Gong Xi Fa Cai! Relatives, co-workers and friends are arriving at your home for the annual Chinese New Year visit. With so many people milling around your house, it is impossible to attend to all of them at the same time. What should you do?
Before the day begins
Always prepare your red packets stuffed with lucky money the night before, and place them in a drawer near your main door so that you can quickly fish them out to hand to the young ones.
Also, display a tray full of mandarin oranges in your living room. Before your guests leave, be sure to trade their gifts of oranges for your own oranges as per tradition.
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A steamboat, buffet or eating out? There are plenty of options when it comes to hosting a Chinese New Year meal. A buffet will allow your guests to serve themselves without the pressure of a formal dinner. Always remember to make plans early and inform your guests that you’re going to fix their meals so that they come with a big appetite.
Stock up on festive goodies, such as bak kua, love letters, pineapple tarts and the Tray of Togetherness. Open the lids
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Deck The Halls In Red
If you have any house plants, adorn them with little red ribbons around the branches to give them a new breath of life.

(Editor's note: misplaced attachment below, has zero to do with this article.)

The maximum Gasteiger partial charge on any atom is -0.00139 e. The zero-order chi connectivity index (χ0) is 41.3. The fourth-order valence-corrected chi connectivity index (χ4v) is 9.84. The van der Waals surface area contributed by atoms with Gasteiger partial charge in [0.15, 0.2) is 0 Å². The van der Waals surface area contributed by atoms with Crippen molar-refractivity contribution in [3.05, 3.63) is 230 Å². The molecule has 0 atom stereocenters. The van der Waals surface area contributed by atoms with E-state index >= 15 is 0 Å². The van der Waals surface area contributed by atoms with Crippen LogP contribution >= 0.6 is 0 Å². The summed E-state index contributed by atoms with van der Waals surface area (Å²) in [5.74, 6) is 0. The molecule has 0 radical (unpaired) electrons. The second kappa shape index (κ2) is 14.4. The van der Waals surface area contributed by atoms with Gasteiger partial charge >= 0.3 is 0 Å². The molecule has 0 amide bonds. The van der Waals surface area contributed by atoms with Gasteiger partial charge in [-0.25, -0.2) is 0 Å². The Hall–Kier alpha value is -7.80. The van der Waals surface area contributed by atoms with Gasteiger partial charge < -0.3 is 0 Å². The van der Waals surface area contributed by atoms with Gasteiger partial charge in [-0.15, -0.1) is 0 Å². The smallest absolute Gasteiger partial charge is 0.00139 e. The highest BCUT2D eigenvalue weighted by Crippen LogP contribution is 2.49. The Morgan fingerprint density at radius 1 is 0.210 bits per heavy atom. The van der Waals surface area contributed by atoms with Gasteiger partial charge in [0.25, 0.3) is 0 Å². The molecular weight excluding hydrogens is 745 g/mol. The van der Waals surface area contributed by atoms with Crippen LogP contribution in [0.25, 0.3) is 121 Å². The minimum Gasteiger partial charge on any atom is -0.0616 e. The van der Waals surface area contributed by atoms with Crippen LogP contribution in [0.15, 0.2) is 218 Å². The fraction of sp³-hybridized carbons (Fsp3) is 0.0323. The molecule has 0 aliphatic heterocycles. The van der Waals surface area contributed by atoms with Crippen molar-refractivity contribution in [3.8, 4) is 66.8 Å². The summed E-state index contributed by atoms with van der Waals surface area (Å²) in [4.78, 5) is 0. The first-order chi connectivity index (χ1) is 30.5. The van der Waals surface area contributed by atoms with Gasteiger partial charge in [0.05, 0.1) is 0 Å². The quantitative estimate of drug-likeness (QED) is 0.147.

Paste a matching pair of poetic red couplets at the entrance to your home to greet any visitors. Better so if it was done by a budding calligraphy master in your family, signing off at the bottom right-hand corner of the red paper.
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Creating the Ambience
The free-to-air Mandarin television channels will have a line-up of New Year-themed programmes, so just leave the TV set on to entertain your guests and provide background noise while you busy yourself greeting your guests. Children will also be delighted if you play a CD of popular CNY tunes, so grab one from the CD stores before they close, or download the songs here.
Have a dedicated Mahjong corner – set up mahjong tables complete with tiles and chips for your guests to engage in some harmless fun (hey, it’s okay, the Chinese usually close one eye on ‘gambling’ during Chinese New Year). Who knows, maybe your colleagues may become ‘mahjong kakis’ with your relatives!
Although setting off firecrackers is illegal in Singapore since 1972, you can still have some fun with sparklers that you can buy in packs from most mini-marts. Warning: supervise children while they are playing with the sparklers, and enforce the safety age restrictions.
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How to Signal that the Night is Over The Chinese always have a problem with the concept of ‘face’ – hosts often do not know how to end a good party, even if it is getting late. However, the guests themselves often don’t want to be seen as the first to leave, and such herd mentality will lead to guests overstaying. As a host, you can do this: Get everyone’s attention. Tell them that you’re happy to be their host, and wish them a Happy New Year. Apologise to your guests, saying that it’s late, and you have to rest to be able to visit their houses tomorrow. Chances are, the guests are just waiting for an excuse to leave, and will gladly do so after you politely bid goodbye to them at the door.